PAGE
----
Two ‘buds’ Summit Mount Kilimanjaro

Two ‘buds’ Summit Mount Kilimanjaro

Authored by: 13591 Ed Batchelor, Class of ‘83

Ed Batchelor

Have you ever dreamed of being on top of the world? Many have dreamed but few have stepped up and seized the opportunity to make the dream a reality.

In mid-July 2017 a group of 19 Canadian hikers gathered in the small village of Moshi, Tanzania near the base of Mt Kilimanjaro to commence a mountain hiking expedition with Zara Tanzania Adventures. Mount Kilimanjaro straddles the Tanzania-Kenya border and is the world’s tallest free standing mountain, the highest mountain in Africa and the fourth-most prominent peak in the world rising to a height of 5,895 metres (19,341 feet) above sea level. The group was comprised of an equal number of men and women ranging in age from 25-61.

Major Mark Phillips and Ed Batchelor, Major (Retired) proudly holding the CME Flag at the summit of Mount Kilimanjaro – 21 Jul 17

Two of the hikers included in this group were 13591 Ed Batchelor, Major (Retired) and 12454 Major Mark Phillips, both ex-cadets, members of the Canadian Military Engineer (CME) family and the wider Geospatial-Intelligence community.

There are seven different routes that can be navigated to reach the summit, our group utilized the Machame Route which takes hikers to the peak from a southwest direction. It is thought by many to be the most beautiful of the routes with its wild and varied scenic, albeit arguably the steeper of all the routes on Kilimanjaro, rising from tropical forest at the Machame Gate start point at ~1600 metres elevation through heather-moorland and alpine desert to the icy peak above the clouds (four ecosystem climate zones).


Feature photo: Mt Kilimanjaro – Our climb covered a distance of 62 kilometres over seven days with five days (40 kilometres) dedicated to the altitude acclimatization and ascent and two days (22 kilometres) for the descent. On the way up, the daily distances covered on average between 5-10 kilometres and about 1,200 metres in elevation, with the exception being on summit night, where we hiked up for seven hours in the dark in order to summit as the sun came up, waited in line at the top to get a photo beside the iconic sign and then commenced a relentless decent for 12 kilometres which took an expected toll on thighs, knees and feet.

Other than the obvious preparation to boost cardio training, gather up the required clothing and equipment and get ones vaccination shots up to date, the only unknown is physiological psychological reactions to operation at extreme altitude. There is no direct correlation to age, level of fitness, gender or ethnicity. Altitude sickness medication will assist in minimizing the symptoms of headaches (various severities), shortness of breath (think breathing through a straw) and stomach upset leading to vomiting, however, it is how you are able to manage these symptoms that will determine your level of success.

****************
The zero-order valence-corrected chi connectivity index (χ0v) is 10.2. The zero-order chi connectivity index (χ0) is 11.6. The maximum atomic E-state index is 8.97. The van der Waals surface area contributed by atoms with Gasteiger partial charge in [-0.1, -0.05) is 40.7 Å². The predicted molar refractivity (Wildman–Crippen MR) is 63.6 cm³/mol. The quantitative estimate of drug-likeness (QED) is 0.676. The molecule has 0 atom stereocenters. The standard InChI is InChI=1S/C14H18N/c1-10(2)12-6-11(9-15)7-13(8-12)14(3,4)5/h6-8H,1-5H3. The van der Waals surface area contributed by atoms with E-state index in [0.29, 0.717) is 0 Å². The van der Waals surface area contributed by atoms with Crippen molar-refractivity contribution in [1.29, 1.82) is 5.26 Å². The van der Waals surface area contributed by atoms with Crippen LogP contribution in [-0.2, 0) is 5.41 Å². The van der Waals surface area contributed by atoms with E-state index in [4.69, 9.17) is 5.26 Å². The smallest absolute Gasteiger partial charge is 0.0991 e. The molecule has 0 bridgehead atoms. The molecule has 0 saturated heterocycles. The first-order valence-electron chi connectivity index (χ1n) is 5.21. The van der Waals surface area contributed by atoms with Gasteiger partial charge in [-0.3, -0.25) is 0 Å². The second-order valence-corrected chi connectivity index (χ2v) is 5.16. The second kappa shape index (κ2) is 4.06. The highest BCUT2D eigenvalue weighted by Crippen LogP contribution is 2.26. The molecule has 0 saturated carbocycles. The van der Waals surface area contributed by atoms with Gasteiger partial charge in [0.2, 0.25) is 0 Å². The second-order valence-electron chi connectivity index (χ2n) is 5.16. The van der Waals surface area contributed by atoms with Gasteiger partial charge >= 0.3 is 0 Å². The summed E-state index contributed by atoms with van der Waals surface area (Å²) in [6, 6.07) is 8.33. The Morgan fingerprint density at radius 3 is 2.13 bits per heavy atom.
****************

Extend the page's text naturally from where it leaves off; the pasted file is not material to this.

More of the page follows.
About 35,000 hikers enter the Kilimanjaro National Park annually with the intent of climbing the mountain. Statistics for the overall success rate on average amongst all tour group companies remain elusive but existing literature would suggest it is around 70%. It is not a technical climb, it is just a moderate hike. If you think you are not up to the challenge, think again, as the oldest person to successfully summit was an 88 year old man in late July 2017. The oldest woman to summit was 86 years old.

Guides and porters played an important role in supporting the hiking expedition and were allocated in a 3:1 ratio resulting in an overall supporting group of close to 60 personnel. They looked after everything from setting the pace, to setting up and tearing down the sleeping and eating tents to hauling the tents, tables, chairs, kitchen equipment and food, in addition to all of the hikers’ extra gear for the week. This left the hikers free to enjoy the constantly changing scenery and the task at hand which resulted in getting 17 out of 19 of our group to the top, where it was -15C without the wind chill.

Group of 19 Canadian hikers with the supporting guides

Can’t say enough about the physical stamina of the porters, the first class support and compassion of the guides, and the extreme satisfaction and exhilarating experience of successfully summiting Mount Kilimanjaro with a wonderful group of new found friends and a close military college colleague. What are you waiting for? CHIMO!